9. The method of claim 7 executable from a computing device connected to a network remote from the stored resources.
10. The method of claim 7 shared by a voice application developer and a voice file author.
11. The method of claim 10 wherein an access point for the developer and the voice file author is a web server.
12. The method of claim 7 wherein files associated with a new or a modified audio resource include a text transcript, coaching notes, and a URL or URI location information.
Description

The present application claims priority to provisional Patent Application 60/532,271 entitled “Method and System for Managing Voice Prompt Recordings Prior to Deployment,” filed on Dec. 23, 2003, which is incorporated in its entirety by reference.

FIELD OF THE INVENTION

The present invention is in the area of voice application software systems and pertains particularly to systems for developing and managing voice files linked for service to a voice application deployment system.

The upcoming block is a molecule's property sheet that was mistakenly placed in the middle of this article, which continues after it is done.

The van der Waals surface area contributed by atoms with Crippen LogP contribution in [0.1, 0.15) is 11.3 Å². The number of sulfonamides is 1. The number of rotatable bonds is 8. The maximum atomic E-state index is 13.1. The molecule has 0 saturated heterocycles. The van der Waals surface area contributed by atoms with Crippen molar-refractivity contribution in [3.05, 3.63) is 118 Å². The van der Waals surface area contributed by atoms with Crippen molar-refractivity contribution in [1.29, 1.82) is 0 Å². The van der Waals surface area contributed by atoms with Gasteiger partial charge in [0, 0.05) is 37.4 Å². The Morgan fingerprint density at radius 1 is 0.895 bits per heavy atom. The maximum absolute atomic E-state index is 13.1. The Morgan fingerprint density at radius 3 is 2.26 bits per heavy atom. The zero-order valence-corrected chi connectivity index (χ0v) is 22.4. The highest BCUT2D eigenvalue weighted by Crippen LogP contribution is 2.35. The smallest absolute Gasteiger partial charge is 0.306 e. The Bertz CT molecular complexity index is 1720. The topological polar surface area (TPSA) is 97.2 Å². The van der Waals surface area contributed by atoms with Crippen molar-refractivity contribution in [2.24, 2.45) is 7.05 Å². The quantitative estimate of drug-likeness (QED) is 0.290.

BACKGROUND OF THE INVENTION

A speech application is one of the most challenging applications to develop, deploy and maintain in a communications environment. Expertise required for developing and deploying a viable VXML application, for example, includes expertise in computer telephony integration (CTI) hardware and software or a data network telephony (DNT) equivalent, voice recognition software, text-to-speech software, and speech application logic.

With the relatively recent advent of voice extensive markup language (VXML) the expertise require to develop a speech solution has been reduced somewhat. VXML is a language that enables a software developer to focus on the application logic of the voice application without being required to configuring underlying telephony components. Typically, the developed voice application is run on a VXML interpreter that resides on and executes on the associated telephony system to deliver the solution.